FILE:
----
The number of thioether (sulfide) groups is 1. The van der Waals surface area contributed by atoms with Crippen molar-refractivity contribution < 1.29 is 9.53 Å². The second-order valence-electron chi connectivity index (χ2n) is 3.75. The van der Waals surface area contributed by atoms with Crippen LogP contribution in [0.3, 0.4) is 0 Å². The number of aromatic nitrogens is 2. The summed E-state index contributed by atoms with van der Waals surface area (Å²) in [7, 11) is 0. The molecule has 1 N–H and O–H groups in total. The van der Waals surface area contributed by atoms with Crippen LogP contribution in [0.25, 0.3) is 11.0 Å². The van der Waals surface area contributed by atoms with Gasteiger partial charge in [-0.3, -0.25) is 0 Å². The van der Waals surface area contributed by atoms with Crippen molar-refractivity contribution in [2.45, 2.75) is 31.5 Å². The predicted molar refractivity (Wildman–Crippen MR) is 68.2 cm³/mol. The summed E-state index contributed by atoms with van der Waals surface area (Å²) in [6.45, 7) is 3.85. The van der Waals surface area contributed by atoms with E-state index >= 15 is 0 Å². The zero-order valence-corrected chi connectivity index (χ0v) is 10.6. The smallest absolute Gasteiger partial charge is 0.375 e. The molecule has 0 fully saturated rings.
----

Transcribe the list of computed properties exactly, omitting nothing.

The number of thioether (sulfide) groups is 1. The van der Waals surface area contributed by atoms with Crippen molar-refractivity contribution < 1.29 is 9.53 Å². The second-order valence-electron chi connectivity index (χ2n) is 3.75. The van der Waals surface area contributed by atoms with Crippen LogP contribution in [0.3, 0.4) is 0 Å². The number of aromatic nitrogens is 2. The summed E-state index contributed by atoms with van der Waals surface area (Å²) in [7, 11) is 0. The molecule has 1 N–H and O–H groups in total. The van der Waals surface area contributed by atoms with Crippen LogP contribution in [0.25, 0.3) is 11.0 Å². The van der Waals surface area contributed by atoms with Gasteiger partial charge in [-0.3, -0.25) is 0 Å². The van der Waals surface area contributed by atoms with Crippen molar-refractivity contribution in [2.45, 2.75) is 31.5 Å². The predicted molar refractivity (Wildman–Crippen MR) is 68.2 cm³/mol. The summed E-state index contributed by atoms with van der Waals surface area (Å²) in [6.45, 7) is 3.85. The van der Waals surface area contributed by atoms with E-state index >= 15 is 0 Å². The zero-order valence-corrected chi connectivity index (χ0v) is 10.6. The smallest absolute Gasteiger partial charge is 0.375 e. The molecule has 0 fully saturated rings.